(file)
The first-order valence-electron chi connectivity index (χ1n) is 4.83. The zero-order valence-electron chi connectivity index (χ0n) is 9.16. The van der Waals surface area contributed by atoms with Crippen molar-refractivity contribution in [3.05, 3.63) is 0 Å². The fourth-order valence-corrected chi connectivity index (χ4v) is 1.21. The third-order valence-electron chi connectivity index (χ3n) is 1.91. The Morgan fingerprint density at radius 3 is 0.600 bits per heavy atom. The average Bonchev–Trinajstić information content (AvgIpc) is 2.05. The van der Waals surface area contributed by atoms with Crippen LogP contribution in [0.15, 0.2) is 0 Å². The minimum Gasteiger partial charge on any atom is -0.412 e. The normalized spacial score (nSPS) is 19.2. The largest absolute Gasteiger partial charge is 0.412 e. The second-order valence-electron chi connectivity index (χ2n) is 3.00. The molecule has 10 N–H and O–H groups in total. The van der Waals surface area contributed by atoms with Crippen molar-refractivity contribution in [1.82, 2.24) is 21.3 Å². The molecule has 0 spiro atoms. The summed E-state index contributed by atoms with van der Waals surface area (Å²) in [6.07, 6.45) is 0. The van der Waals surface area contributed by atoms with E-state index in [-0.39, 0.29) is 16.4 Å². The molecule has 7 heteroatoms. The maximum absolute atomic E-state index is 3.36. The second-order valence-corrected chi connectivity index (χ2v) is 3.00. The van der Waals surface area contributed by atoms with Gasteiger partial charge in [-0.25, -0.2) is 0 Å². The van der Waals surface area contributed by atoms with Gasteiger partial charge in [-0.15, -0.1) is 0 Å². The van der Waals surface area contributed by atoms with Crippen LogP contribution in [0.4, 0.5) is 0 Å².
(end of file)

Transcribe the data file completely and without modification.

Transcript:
The first-order valence-electron chi connectivity index (χ1n) is 4.83. The zero-order valence-electron chi connectivity index (χ0n) is 9.16. The van der Waals surface area contributed by atoms with Crippen molar-refractivity contribution in [3.05, 3.63) is 0 Å². The fourth-order valence-corrected chi connectivity index (χ4v) is 1.21. The third-order valence-electron chi connectivity index (χ3n) is 1.91. The Morgan fingerprint density at radius 3 is 0.600 bits per heavy atom. The average Bonchev–Trinajstić information content (AvgIpc) is 2.05. The van der Waals surface area contributed by atoms with Crippen LogP contribution in [0.15, 0.2) is 0 Å². The minimum Gasteiger partial charge on any atom is -0.412 e. The normalized spacial score (nSPS) is 19.2. The largest absolute Gasteiger partial charge is 0.412 e. The second-order valence-electron chi connectivity index (χ2n) is 3.00. The molecule has 10 N–H and O–H groups in total. The van der Waals surface area contributed by atoms with Crippen molar-refractivity contribution in [1.82, 2.24) is 21.3 Å². The molecule has 0 spiro atoms. The summed E-state index contributed by atoms with van der Waals surface area (Å²) in [6.07, 6.45) is 0. The van der Waals surface area contributed by atoms with E-state index in [-0.39, 0.29) is 16.4 Å². The molecule has 7 heteroatoms. The maximum absolute atomic E-state index is 3.36. The second-order valence-corrected chi connectivity index (χ2v) is 3.00. The van der Waals surface area contributed by atoms with Gasteiger partial charge in [-0.25, -0.2) is 0 Å². The van der Waals surface area contributed by atoms with Gasteiger partial charge in [-0.15, -0.1) is 0 Å². The van der Waals surface area contributed by atoms with Crippen LogP contribution in [0.4, 0.5) is 0 Å².